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Taste of Burma: Make your own tea leaf salad

Step inside Riverside’s Lin Asian Market and restaurant at 927 Tonawanda St., and its sensory invitation starts french-fry fragrance of vegetable samosas.
The clean market with dry goods, spices and exotic produce is next door to its companion Burmese restaurant and across the street from the neighborhood’s waterfront Riverside Park. The options inside reveal something about one of the city's fastest growing immigrant groups. It’s a mix of the familiar, strange and irresistible food experiments.
You could eat at the restaurant next door [read the restaurant review of Lin]. But with a little shopping, you can also get a taste of Burma in Buffalo by making your own tea leaf salad.
Tea leaf salad constructed from Lin Asian Market ingredients. (Jenny Luk/Special to The News)

Tea leaf salad as sold by Lin Restaurant, a Burmese eatery in Riverside. (Jenny Luk/Special to The News)

Burlap bags of jasmine rice stacked on a loading crate by the door are a reminder that Burma is one of the top 10 rice producing countries in the world. Other gems line up neatly in boxes at the back of the store. Purple banana flowers, green mangoes, young papaya, lumpy and prickly bitter melons, aromatic Thai basil and small, and striped taro roots were all here during a recent visit.
Prickly bitter melons from Lin Asian Market. (Jenny Luk/Special to The News)

Prickly bitter melons from Lin Asian Market. (Jenny Luk/Special to The News)

Banana flowers from Lin Asian Market in Riverside. (Jenny Luk/Special to The News)

Banana flowers from Lin Asian Market in Riverside. (Jenny Luk/Special to The News)

Lots more left me completely puzzled. The friendly shopkeeper translated. The feathery green stalks were cha-cm, or “climbing wattle,” a key ingredient in a fluffy mild Burmese omelet. Round leaves on a skinny branch were pennywort, good pressed into a refreshing juice or a laced into a healthy salad.

Here you can find everything you need for a “Le Phet Thoat”, a Burmese tea leaf salad considered a national delicacy. It is a customer favorite at Burmese restaurants, like Lin or Sun on Niagara Street.

Step one, pick up a jar of pickled tea leaves.

Next, you need crunch. Chickpeas, fava beans, peanuts, sesame seeds and garlic come fried and mixed together in their own jar. At Lin’s these “Assorted Mixed Beans” sit conveniently next to the pickled tea leaves.

Pickled tea leaves from Lin Asian Market, perfect for creating your own tea leaf salad. (Jenny Luk/Special to The News)

Pickled tea leaves from Lin Asian Market, perfect for creating your own tea leaf salad. (Jenny Luk/Special to The News)

Don’t forget a bag of chewy and salty sun-dried shrimp.

Layer with ordinary farmers market fare like diced tomato, shredded cabbage and minced garlic.

Add a splash of fresh lime juice for tanginess. For a spicy kick, finish with a sprinkling of Thai pepper slivers.

Voila, a feast fit for a native. (For $7, make sure you like it, and sample the real thing in the restaurant next door.)

Burmese tea leaf salad that's homemade from Lin Asian Market ingredients. (Jenny Luk/Special to The News)

Burmese tea leaf salad that's homemade from Lin Asian Market ingredients. (Jenny Luk/Special to The News)

The refugee resettlement program that started a decade ago has turned the West Side into a “Little Burma.” Burmese are now about 4 percent of our population, according to study by the Partnership for the Public Good of Buffalo.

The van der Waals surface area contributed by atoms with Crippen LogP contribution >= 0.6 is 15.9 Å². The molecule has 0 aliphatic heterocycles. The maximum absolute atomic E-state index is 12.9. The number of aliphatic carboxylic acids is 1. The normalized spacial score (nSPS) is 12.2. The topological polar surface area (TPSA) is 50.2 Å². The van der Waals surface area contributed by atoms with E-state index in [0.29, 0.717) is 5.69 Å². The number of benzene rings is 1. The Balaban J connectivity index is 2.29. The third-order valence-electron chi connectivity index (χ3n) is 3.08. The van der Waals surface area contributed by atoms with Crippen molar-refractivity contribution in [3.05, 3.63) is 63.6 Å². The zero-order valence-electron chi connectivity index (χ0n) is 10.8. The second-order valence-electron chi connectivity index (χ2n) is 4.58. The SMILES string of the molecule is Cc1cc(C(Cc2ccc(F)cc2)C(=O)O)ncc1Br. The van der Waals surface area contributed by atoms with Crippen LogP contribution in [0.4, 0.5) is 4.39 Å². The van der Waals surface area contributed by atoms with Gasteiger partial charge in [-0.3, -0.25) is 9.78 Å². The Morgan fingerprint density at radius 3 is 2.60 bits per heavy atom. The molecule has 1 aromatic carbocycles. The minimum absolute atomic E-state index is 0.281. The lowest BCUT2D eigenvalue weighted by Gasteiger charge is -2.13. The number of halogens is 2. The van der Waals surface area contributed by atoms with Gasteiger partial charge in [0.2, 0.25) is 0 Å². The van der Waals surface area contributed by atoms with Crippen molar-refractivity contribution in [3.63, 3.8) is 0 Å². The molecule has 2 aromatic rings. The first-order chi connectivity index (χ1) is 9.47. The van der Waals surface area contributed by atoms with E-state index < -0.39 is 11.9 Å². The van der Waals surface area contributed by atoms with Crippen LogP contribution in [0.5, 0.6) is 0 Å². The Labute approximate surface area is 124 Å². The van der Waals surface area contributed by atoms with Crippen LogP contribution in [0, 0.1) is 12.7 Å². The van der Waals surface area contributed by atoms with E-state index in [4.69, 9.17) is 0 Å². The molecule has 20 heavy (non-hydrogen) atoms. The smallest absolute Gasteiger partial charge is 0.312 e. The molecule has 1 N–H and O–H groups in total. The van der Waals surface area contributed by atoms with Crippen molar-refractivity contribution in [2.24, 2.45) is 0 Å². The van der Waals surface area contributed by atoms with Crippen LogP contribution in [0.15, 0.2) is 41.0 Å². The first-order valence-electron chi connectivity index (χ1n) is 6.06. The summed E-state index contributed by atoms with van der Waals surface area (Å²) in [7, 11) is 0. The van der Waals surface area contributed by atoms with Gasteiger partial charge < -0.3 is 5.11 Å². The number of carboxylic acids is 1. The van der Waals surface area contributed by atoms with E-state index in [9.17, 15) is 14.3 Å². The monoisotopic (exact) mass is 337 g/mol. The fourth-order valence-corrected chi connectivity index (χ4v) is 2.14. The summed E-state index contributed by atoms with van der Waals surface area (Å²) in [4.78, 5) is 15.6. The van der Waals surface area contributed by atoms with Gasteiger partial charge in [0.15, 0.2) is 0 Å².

Head to the freezer section for frozen catfish or bone-in goat meat, crucial for a good Burmese curry sauce. Along the wall, there are the complements you need. Spices and sauces from fish to hot, and the piquant “balachaung” dried shrimp relish – the bacon bits of Southeast Asia.

Balachaung is a dried shrimp relish from Lin Asian Market. (Jenny Luk/Special to The News)

Balachaung is a dried shrimp relish from Lin Asian Market. (Jenny Luk/Special to The News)

Room for dessert? What about “cooked glutinous rice flour cake with durian mungbean filling”? It looks like a layer cake trapped in a jar. In the freezer section, I dared for the odd, yet safer sounding taste of microwaveable pumpkin custard.

Adventurous shoppers can also grab a house-made snack to go, like sweet sticky-rice cakes or “khit rose.” The latter are crispy fried honeycomb dough shaped like a blooming peony. It looks almost too pretty to eat, but destruction is worth it for the delicate, crunchy sweet sugar-cookie taste. Time your visit right and you can also walk out with steaming hot samosas filled with mashed yam, peas and onions for $1.

Some of the Burmese snacks you can find at Lin Asian Market in Riverside. (Jenny Luk/Special to The News)

Some of the Burmese snacks you can find at Lin Asian Market in Riverside. (Jenny Luk/Special to The News)

Soon I’m going back for at least one more thing. A frozen concoction from the vintage blue gizmo with the sign, “Refreshing Snow Cone.” The shopkeeper assured me it really works. For $2 you can get an icy dessert, Burmese style. I’m not sure what that is. Yet.

Luk expects to visit Lin Asian Market again to try the Burmese twist on the snow cone. (Jenny Luk/Special to The News)

Luk expects to visit Lin Asian Market again to try the Burmese twist on the snow cone. (Jenny Luk/Special to The News)

But with the first bite, I expect to imagine what the pleasures of childhood would be in the country known for its street food and colorful, spicy cuisine.

Info: Lin Asian Market, 927 Tonawanda St., 260-2625

Jenny Luk is a user experience designer, photographer, world traveler and epicure. Born and raised in Hong Kong, she is the granddaughter and daughter of restaurateurs. Her first home, famous for its multi-cultural cuisine, launched her passion for food. 

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